I was recently asked for some recommendations of resources for learning about probability and statistics, for someone without a strong mathematical background. I did a little digging, and have collated what I found here in case it’s useful to anyone else. Add your own suggestions in the comments!
Do you remember Paul the Octopus? During the 2010 World Cup, in what his Wikipedia page calls “divinations”, Paul was offered boxes of food labelled with different competitors. Whichever box he ate from first was considered his prediction for the match, with some success.
Yesterday morning, my son and I did something similar with our cat, Tabby. This is in response to Matt Parker’s latest initiative, Psychic Pets. Matt is hoping to get thousands of pet owners to make predictions, in order that the odds are good a pet can be found which predicted all prior results for both teams in the final. The good news is it’s fairly straightforward to take part.
This tweet from the QI Elves popped up on my Twitter timeline:
In the account’s usual citationless factoid style, the Elves state that you’re more likely to be crushed by a meteor than to win the jackpot on the lottery.
The replies to this tweet were mainly along the lines of this one from my internet acquaintance Chris Mingay:
Yeah, why don’t we hear about people being squished by interplanetary rocks all the time? I’d tune in to that!
This week, it was announced that from October the UK’s National Lottery, currently operated by Camelot and already providing a veritable Merlin’s cave of probability lessons for maths teachers, will be changing the rules for its main ‘Lotto’ draw. The main changes are that a new £1m prize will be added to the raffle element you didn’t know already happens, and that matching two balls will win a free ‘lucky dip’ ticket in the subsequent draw. The fixed £25 prize for matching three balls remains on the round table (even though it sometimes causes hilarious number gaffes).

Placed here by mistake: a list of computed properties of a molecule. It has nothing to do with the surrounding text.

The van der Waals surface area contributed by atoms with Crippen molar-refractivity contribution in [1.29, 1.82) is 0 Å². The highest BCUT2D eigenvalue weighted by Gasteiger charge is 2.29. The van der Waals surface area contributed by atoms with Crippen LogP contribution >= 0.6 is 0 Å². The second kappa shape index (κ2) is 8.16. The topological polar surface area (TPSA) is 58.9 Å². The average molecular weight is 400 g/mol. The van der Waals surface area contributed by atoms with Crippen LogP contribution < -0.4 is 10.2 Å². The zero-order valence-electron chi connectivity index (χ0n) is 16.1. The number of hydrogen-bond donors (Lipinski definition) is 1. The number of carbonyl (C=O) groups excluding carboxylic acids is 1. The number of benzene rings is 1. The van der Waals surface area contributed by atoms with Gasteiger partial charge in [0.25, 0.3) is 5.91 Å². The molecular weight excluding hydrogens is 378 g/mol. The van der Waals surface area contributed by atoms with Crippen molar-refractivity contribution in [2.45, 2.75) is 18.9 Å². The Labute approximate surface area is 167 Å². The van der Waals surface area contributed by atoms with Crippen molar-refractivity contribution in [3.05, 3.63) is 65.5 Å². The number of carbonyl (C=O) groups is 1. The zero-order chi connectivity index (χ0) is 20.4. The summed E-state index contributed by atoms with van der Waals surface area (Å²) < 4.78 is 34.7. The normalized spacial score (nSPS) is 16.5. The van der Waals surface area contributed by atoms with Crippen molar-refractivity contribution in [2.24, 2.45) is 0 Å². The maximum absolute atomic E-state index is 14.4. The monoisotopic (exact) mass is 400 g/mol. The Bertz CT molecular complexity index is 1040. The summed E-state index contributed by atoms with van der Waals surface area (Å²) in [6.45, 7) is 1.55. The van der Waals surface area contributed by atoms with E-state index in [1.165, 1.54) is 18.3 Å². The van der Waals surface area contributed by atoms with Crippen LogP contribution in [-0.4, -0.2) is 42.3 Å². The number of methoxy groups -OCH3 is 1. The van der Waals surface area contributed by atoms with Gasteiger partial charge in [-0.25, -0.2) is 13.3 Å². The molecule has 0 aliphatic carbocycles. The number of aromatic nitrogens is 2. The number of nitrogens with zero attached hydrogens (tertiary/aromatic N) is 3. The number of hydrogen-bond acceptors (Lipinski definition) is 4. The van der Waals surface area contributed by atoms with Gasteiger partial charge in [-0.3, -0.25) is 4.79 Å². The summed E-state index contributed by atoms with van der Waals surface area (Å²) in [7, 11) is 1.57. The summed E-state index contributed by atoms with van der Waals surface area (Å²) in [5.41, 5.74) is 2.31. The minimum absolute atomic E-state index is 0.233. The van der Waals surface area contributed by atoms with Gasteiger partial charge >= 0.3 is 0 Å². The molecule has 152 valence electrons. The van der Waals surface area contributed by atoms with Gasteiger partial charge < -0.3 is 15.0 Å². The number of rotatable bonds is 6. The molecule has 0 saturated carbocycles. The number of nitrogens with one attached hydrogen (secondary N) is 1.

But the Sword of Damocles hanging over Camelot’s changes is that there will be an extra ten balls to choose six from (59 instead of 49), dramatically lengthening the odds of winning all of the pre-existing prizes. This is our round-up of the media’s coverage of this mathematical “news”.
A couple of months ago (really? Two years?! Man!) I posted about an extraordinary coincidence: in a game of whist at a village hall in Kineton, Warwickshire, each of four players had been dealt an entire suit each. My post ‘Four perfect hands: An event never seen before (right?)‘ discussed this story. What really interested me was that the quoted mathematical analysis — and figure of 2,235,197,406,895,366,368,301,559,999 to 1 — appears to be correct; what lets down the piece is poor modelling. The probability calculated relies on the assumption that the deck is completely randomly ordered. Apart from the fact that new decks of cards come sorted into suits, whist is a game of collecting like cards together, so a coincidental ordering must be made more likely. Still unlikely enough to be worthy of mention in a local paper, maybe, but not “this is the first time this hand has ever been dealt in the history of the game”-unlikely.
Anyway, last week I was asked where the quoted figure 2,235,197,406,895,366,368,301,559,999 to 1 actually comes from. Here’s my shot at it.
This is a puzzle I presented at the MathsJam conference. It’s a problem that gave me a headache for a week or so, and I thought others might enjoy it, too. I do know the answer, but I’m not going to give it away — you can tweet me @icecolbeveridge if you want to discuss your theories! (As Colin Wright says: don’t tell people the answer).
You’ve heard of the Monty Hall Problem, right?